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Sunday, April 29, 2018

The Dugout Canoe #virginiapioneersnet #vagenealogy

The Dugout Canoe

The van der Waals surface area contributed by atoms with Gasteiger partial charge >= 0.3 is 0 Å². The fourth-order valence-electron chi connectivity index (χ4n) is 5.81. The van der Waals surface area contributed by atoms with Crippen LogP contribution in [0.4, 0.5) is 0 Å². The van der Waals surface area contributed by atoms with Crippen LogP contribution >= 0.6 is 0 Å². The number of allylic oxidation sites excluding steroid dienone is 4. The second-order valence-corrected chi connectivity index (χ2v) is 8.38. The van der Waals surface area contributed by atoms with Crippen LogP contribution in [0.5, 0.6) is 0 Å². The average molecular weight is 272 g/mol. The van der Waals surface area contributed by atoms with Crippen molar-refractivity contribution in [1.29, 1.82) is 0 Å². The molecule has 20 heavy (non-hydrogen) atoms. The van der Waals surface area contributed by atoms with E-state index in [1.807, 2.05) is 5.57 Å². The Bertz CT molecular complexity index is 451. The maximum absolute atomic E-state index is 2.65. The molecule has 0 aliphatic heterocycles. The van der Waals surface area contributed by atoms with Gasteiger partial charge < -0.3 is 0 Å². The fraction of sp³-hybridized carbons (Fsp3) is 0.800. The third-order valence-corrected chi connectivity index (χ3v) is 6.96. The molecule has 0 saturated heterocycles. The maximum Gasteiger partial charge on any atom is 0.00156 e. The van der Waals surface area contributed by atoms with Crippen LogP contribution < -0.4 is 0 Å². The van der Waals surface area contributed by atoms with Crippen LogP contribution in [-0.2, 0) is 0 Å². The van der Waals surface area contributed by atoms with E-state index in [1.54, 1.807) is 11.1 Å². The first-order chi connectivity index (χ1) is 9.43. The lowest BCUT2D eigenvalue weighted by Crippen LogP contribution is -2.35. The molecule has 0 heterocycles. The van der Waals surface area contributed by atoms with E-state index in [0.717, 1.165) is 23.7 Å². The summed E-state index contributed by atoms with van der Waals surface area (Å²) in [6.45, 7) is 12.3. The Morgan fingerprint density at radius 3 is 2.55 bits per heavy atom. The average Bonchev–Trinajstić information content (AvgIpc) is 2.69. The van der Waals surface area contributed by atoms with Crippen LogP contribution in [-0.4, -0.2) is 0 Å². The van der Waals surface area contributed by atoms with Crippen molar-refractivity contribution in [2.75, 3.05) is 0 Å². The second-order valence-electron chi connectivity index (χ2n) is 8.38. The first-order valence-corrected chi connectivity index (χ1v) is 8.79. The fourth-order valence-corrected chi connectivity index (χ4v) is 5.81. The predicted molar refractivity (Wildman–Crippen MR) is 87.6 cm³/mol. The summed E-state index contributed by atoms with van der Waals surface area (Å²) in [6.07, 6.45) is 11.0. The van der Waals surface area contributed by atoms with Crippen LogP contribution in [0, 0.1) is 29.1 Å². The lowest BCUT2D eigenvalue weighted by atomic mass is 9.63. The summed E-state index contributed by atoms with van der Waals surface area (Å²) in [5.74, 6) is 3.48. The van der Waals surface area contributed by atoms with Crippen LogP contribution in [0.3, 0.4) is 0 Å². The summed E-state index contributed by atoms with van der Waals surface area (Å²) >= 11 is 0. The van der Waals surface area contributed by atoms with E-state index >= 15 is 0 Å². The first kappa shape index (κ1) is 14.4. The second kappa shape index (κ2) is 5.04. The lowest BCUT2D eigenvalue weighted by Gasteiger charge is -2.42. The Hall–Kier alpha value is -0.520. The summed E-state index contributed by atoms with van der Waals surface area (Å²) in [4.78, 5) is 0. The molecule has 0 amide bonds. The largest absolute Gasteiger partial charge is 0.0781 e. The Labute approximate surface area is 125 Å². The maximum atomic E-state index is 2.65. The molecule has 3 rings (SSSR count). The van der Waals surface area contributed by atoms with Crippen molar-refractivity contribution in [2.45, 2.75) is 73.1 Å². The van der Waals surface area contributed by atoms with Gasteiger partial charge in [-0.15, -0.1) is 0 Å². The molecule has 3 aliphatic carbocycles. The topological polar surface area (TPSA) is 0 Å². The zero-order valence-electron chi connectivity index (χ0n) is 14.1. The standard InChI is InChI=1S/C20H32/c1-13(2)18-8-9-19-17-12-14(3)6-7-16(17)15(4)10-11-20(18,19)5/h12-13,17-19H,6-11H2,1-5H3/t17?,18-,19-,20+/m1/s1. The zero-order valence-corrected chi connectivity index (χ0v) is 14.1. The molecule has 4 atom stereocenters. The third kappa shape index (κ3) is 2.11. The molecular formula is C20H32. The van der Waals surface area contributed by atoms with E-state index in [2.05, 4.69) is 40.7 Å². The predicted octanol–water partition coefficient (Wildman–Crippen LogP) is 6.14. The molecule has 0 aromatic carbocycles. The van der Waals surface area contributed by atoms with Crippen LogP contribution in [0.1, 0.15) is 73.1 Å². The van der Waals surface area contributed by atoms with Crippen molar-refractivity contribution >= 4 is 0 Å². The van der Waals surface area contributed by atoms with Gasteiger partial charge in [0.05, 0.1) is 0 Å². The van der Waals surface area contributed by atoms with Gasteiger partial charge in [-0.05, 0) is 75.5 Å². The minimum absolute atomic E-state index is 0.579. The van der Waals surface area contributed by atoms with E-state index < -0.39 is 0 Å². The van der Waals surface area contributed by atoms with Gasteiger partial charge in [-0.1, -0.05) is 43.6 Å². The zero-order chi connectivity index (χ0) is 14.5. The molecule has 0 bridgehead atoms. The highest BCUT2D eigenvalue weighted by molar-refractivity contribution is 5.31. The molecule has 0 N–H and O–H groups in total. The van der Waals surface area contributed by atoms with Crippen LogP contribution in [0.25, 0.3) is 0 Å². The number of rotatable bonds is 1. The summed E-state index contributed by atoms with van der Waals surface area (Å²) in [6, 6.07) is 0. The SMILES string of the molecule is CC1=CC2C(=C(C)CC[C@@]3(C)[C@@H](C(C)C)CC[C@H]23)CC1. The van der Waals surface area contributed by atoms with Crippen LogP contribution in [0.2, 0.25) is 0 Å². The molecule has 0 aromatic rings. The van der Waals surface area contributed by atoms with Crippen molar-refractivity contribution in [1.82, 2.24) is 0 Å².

dugoutcanoeVarious types of watercraft used in Colonial Virginia have been mentioned in the records. The dugout canoe of the Indians was found by the settlers upon arrival into the colony and was one of the chief means of transportation until the colony was firmly established. It is of great importance in the history of transportation from its use in pre-history to its use in the world today. From the dugout have come the piragua, Rose tobacco boat, and the Chesapeake Bay canoe and bugeye. Little is known about the construction of boats in the colony except for the log canoe. A long and thick tree was chosen and a fire was lit on the ground around its base and was kept burning until the tree had fallen. After the burning off the top and boughs, the trunk was raised upon poles laid crosswise on forked posts. Next, the bark was removed with shells and gum and rosin spread on the upper side to the length desired and set on fire. By alternately burning and scraping, the log was hollowed out to the desired depth and width. The ends were scraped off and rounded for smooth navigating. Some of the canoes were forty-five inches deep and forty or fifty feet in length. It carried from ten to thirty men. Captain John Smith used a dugout canoe to navigate the creeks and rivers. Paddles and sticks were used instead of oars. A story of an Indian and his canoe was told by John Pory, Secretary of Virginia, after he had visited the Eastern Shore.  Wamanato, a friendly Indian, presented me with twelve beaver skins and a canoe which I requited with such things to his content, that he promised to keep them whilst he lived, and berie them with him being dead." Source: Some Notes On Shipbuilding and Shipping In Colonial Virginia by Cerinda W. Evans.
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